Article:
• Organic peroxides: are organic compounds with double oxygen atoms (known as peroxy).  The double oxygen makes organic peroxides useful but chemically unstable. Organic peroxides can be flammable, explosive, toxic, and corrosive. The rubber and plastics industries use organic peroxides as accelerators, catalysts, cross-linking agents, curing agents, and hardeners. Examples include: acetyl peroxide and dry dibenzoyl peroxide.

  • Unstable (reactive) chemicals: decompose, condense, polymerize, or become self-reactive when exposed to shock, pressure or certain temperatures. Examples of unstable chemicals include: acrylonitrile and butadiene.

  • Water-reactive chemicals: react with water and release either a flammable or hazardous gas (cyanide or acetylene). Examples of water-reactive chemicals include: calcium carbide.

IMPORTANT: read the Safety Data Sheet (SDS) carefully to understand the physical hazards (all hazard classes) of the chemicals you introduce and use to the worksite.

Handling chemicals safely

Handling and storing chemicals safely always begins with understanding the chemicals and their physical properties and hazard classes. Once these are known you will need to:

  • Provide staff with suitable Personal Protective Equipment (PPE) like chemically resistant gloves, face shields, and masks that fit perfectly; then train them how to use the PPE, keep it clean, and put it away. You should provide a dedicated PPE cabinet to keep this essential equipment safe from dust and vermin and ensure it is always ready for use.

  • Have good housekeeping practices: quickly deal with chemical spills; don’t leave potentially hazardous materials lying about on lab benches or the workshop; and dispose of hazardous waste correctly.

  • Have spill cleanup kits for each type of chemical readily available.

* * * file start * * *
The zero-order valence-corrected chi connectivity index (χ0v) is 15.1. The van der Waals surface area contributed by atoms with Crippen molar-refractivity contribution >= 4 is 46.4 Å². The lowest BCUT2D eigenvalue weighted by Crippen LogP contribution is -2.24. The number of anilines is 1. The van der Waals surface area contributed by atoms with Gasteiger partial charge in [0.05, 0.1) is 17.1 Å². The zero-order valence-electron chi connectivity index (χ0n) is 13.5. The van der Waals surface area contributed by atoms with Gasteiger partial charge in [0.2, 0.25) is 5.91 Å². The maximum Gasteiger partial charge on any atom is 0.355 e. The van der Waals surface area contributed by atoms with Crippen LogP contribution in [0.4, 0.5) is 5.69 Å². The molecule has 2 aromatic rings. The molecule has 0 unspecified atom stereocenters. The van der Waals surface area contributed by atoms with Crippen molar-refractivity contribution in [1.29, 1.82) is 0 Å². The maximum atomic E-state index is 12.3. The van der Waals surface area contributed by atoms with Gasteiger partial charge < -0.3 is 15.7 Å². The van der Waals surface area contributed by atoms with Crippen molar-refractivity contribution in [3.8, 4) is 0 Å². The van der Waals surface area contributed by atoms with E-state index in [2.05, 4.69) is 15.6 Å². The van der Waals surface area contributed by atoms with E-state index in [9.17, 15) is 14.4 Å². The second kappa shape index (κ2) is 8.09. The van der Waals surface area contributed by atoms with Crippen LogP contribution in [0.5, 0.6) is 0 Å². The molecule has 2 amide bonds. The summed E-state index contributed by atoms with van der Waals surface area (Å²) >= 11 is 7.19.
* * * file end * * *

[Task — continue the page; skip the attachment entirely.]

• Install eyewash stations, emergency showers, and first aid kits then ensure staff know their location and how to use them.

  • Ensure that work areas have sufficient ventilation to keep work areas within safe chemical exposure limits.

TIP: For a detailed guide to introducing a chemical risk management methodology download our free eBook How to manage the risk of Hazardous Chemicals in the workplace.

Storing hazardous chemicals correctly

Storing hazardous chemicals correctly is a result of a thorough chemical risk assessment including extensive review of the Safety Data Sheets. Purchasing a ready-made chemical safety cabinets (eg, flammable liquids store or an organic peroxide cabinet) is only part of a process. Your will need to ensure that:

  • Incompatible chemicals and Dangerous Goods are not stored together.

  • Toxic substances are secured from untrained and unauthorised personnel.

  • Compressed gases are properly separated then segregated by hazard class.

  • Aerosol cans are stored in a cage or cabinet that has sufficient projectile protection.

  • Flammable liquids cabinets have self-closing doors and a compliant spill containment sump.

  • LPG and other flammable gases are stored at least 5 metres from refuse stations, combustible, and vegetation

  • Chemical containers are stored with the lids closed when they are not in use.

  • All containers (including portable units) are correctly labeled.

TIP:  Compressed gases are also hazardous chemicals, we encourage you to download our free eBook Gas Cylinder Storage: Compliance and safety requirements.

Next Steps

If you would like more information on how to manage the risk of hazardous chemicals in the workplace, feel free to download our free eBook that outlines our methodology for managing the risk associated with hazardous chemicals. You can download this now by clicking on the image below:

How to manage the risk of hazardous chemicals in the workplace

Walter Ingles

Walter Ingles Compliance Specialist

Walter is STOREMASTA’s Dangerous Goods Storage Specialist. He helps organisations reduce risk and improve efficiencies in the storage and management of dangerous goods and hazardous chemicals.